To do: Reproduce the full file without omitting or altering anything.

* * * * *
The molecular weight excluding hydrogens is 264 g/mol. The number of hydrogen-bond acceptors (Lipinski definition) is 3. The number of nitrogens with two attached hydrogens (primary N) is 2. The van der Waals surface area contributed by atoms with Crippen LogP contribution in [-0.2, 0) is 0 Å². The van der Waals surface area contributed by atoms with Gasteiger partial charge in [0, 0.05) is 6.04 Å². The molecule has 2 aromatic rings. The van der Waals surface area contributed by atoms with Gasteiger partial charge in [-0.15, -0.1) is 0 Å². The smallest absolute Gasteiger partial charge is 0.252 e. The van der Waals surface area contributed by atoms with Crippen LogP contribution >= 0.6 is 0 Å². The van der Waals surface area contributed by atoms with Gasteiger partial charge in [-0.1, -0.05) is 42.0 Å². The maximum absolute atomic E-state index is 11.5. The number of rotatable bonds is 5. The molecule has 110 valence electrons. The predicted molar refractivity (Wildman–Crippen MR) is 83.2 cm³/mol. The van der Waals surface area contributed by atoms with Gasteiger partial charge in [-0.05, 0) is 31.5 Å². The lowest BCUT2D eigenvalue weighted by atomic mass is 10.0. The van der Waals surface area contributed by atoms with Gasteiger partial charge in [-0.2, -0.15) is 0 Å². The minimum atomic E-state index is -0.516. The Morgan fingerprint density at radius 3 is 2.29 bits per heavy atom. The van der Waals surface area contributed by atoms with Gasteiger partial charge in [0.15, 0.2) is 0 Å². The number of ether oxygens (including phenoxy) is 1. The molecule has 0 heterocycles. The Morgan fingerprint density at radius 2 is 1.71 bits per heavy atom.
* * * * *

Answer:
The molecular weight excluding hydrogens is 264 g/mol. The number of hydrogen-bond acceptors (Lipinski definition) is 3. The number of nitrogens with two attached hydrogens (primary N) is 2. The van der Waals surface area contributed by atoms with Crippen LogP contribution in [-0.2, 0) is 0 Å². The van der Waals surface area contributed by atoms with Gasteiger partial charge in [0, 0.05) is 6.04 Å². The molecule has 2 aromatic rings. The van der Waals surface area contributed by atoms with Gasteiger partial charge in [-0.15, -0.1) is 0 Å². The smallest absolute Gasteiger partial charge is 0.252 e. The van der Waals surface area contributed by atoms with Crippen LogP contribution >= 0.6 is 0 Å². The van der Waals surface area contributed by atoms with Gasteiger partial charge in [-0.1, -0.05) is 42.0 Å². The maximum absolute atomic E-state index is 11.5. The number of rotatable bonds is 5. The molecule has 110 valence electrons. The predicted molar refractivity (Wildman–Crippen MR) is 83.2 cm³/mol. The van der Waals surface area contributed by atoms with Gasteiger partial charge in [-0.05, 0) is 31.5 Å². The lowest BCUT2D eigenvalue weighted by atomic mass is 10.0. The van der Waals surface area contributed by atoms with Gasteiger partial charge in [-0.2, -0.15) is 0 Å². The minimum atomic E-state index is -0.516. The Morgan fingerprint density at radius 3 is 2.29 bits per heavy atom. The van der Waals surface area contributed by atoms with Gasteiger partial charge in [0.15, 0.2) is 0 Å². The number of ether oxygens (including phenoxy) is 1. The molecule has 0 heterocycles. The Morgan fingerprint density at radius 2 is 1.71 bits per heavy atom.